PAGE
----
Free Software Support

The Free Software Foundation does not provide any technical support. Although we create software, we leave it to others to earn a living providing support because we would rather concentrate on the former task. We see programmers as providing a service, much as doctors and lawyers now do--both medical and legal knowledge are freely redistributable entities for which the practitioners charge a distribution and service fee.

We maintain a list of people who offer support and other consulting services, called the GNU Service Directory. It is in the file `etc/SERVICE' in the GNU Emacs distribution and `SERVICE' in the GCC distribution. Contact us if you would like a printed copy or wish to be listed in it.

If you find a deficiency in any GNU software, we want to know. We have many Internet mailing lists for announcements, bug reports, and questions. They are also gatewayed into USENET news as the gnu.* newsgroups.

If you have no Internet access, you can get mail and USENET news via UUCP. Contact a local UUCP site, or a commercial UUCP site such as:

Anterior Technology,
P.O. Box 1206,
Menlo Park, CA  94026-1206
USA
Phone: (415) 328-5615 or FAX: (415) 322-1753
E-mail: info@fernwood.mpk.ca.us

UUNET Communications Services,
3110 Fairview Park Drive - Suite 570,
Falls Church, VA  22042
USA
Phone: (703) 876-5050
E-mail: info@ftp.uu.net

When we receive a bug report, we usually try to fix the problem. While our bug fixes may seem like individual assistance, they are not. Our task is so large that we must focus on that which helps the community as a whole, such as developing and maintaining software and documentation. We do not have the resources to help individuals. If your bug report does not evoke a solution from us, you may still get one from the many other users who read our bug report mailing lists. Otherwise, use the Service Directory.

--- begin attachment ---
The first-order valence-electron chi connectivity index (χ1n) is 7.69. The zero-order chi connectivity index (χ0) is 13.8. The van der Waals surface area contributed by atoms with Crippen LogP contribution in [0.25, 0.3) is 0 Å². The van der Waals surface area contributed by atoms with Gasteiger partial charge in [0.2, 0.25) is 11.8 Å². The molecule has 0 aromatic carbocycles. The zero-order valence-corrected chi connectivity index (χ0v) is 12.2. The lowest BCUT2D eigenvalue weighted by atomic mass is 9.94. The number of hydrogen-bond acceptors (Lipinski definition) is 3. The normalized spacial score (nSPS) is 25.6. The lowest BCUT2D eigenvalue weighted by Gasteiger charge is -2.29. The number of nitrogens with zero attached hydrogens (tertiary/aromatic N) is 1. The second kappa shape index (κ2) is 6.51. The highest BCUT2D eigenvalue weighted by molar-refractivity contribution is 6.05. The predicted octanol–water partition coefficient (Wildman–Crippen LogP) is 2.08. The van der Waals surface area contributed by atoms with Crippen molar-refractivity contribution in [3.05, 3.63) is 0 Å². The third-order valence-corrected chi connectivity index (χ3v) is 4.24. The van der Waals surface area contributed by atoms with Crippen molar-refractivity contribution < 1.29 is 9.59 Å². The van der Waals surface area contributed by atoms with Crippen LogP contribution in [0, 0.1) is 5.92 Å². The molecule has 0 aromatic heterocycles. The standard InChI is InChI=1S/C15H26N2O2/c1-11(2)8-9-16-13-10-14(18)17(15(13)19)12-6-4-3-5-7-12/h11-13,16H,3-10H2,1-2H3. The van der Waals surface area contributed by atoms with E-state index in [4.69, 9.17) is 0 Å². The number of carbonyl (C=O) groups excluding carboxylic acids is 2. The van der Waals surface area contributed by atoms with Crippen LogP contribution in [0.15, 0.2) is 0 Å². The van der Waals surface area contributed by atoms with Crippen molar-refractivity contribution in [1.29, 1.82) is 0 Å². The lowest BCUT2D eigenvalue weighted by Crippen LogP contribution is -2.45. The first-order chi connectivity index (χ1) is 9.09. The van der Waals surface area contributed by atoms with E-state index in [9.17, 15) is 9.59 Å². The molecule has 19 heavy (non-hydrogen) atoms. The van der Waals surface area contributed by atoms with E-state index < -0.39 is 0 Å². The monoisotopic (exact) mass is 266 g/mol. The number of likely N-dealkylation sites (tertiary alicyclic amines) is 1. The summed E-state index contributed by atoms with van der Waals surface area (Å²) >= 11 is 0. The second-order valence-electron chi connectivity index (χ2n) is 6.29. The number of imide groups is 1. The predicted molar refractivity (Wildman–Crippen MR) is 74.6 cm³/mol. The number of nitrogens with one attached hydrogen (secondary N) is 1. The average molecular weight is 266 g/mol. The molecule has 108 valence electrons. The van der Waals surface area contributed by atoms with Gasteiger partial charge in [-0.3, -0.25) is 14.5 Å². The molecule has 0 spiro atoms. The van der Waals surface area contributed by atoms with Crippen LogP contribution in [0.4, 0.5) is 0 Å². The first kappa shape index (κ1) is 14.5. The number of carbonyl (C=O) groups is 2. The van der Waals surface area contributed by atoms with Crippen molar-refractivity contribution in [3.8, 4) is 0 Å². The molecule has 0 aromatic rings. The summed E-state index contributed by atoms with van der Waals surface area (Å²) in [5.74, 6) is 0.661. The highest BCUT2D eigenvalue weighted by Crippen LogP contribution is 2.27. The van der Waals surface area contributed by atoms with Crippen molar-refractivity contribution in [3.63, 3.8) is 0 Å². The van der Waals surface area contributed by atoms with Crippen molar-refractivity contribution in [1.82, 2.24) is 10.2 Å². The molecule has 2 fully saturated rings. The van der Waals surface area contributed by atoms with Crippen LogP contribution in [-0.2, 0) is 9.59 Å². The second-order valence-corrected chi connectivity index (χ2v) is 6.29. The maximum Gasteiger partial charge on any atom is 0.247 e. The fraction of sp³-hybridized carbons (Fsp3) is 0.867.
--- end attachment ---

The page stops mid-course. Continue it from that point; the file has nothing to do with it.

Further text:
So, please do not ask us to help you install the software or figure out how to use it--but do tell us how an installation script does not work or where the documentation is unclear.

GNUs Flashes

A Small Way to Help Free Software

If you find that GNU software has been helpful to you, and in particular if you have benefited from having sources freely available, please help support the spread of free software by telling others. For example, you might say in published papers and internal project reports:

"We were able to modify the fubar utility to serve our particular needs because it is free software. As a result, we were able to finish the XYZ project six months earlier."

Let users, management and friends know! And send us a copy. Thanks!

AT&T Threatens Users of X Windows

by Richard Stallman

Last spring, AT&T sent threatening letters to every member of the X Consortium, including MIT, saying they need to pay royalties for the X Window server. This is because AT&T has patented the use of "backing store" in a multiprocessing window system (U.S. patent number 4,555,775). The X Consortium calls these developments "threatening to University research". MIT is looking into how to fight AT&T in court if necessary, but we don't know whether this can succeed.